We'll be too busy betraying everyone and stealing their secrets to fight openly, even if we wanted to. After all, we count the BOFHs among our number, and since when have they played fair? :twisted: :twisted:

I've been waiting to use this quote for ages:
Terry Pratchett wrote:This is what distinguishes humans from, say, cuttlefish (although there are some beguiling similarities, particularly the tendency to hide behind a big cloud of ink in difficult situations).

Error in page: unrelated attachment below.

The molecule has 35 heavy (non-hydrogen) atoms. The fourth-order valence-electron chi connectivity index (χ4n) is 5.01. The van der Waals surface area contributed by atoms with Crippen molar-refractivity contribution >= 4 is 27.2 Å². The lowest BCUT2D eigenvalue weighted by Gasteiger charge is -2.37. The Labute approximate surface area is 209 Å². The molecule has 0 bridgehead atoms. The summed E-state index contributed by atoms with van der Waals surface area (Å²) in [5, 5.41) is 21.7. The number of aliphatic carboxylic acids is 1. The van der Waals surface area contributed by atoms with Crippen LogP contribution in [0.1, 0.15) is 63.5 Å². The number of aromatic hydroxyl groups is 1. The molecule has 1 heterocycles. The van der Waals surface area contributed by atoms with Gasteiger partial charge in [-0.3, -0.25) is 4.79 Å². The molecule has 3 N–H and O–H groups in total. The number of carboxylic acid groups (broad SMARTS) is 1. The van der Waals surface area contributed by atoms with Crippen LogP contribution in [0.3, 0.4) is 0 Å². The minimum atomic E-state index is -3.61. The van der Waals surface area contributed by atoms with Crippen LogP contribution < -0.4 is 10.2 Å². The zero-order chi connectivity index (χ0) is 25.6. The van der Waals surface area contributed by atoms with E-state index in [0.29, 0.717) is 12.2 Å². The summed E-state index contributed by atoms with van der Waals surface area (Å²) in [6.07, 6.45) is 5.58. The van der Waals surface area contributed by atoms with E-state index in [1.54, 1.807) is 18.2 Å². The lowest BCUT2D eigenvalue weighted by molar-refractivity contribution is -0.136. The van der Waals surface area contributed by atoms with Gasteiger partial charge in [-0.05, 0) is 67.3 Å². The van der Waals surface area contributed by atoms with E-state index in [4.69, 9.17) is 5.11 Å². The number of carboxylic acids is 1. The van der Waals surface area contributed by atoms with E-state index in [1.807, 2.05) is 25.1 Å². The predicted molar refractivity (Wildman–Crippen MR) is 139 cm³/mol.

So basically, unless the given CS major has allegiances to another field, they're Ferengi? I'm not sure I like that. As for DNA, I fear that the language represented there is something that might go beyond a Turing machine's capability. I don't even want to know what the C++ of biota would be. I would prefer to work in the biological equivalent of Python. Of course, in order to construct any such language, we've got to know much more about chemistry.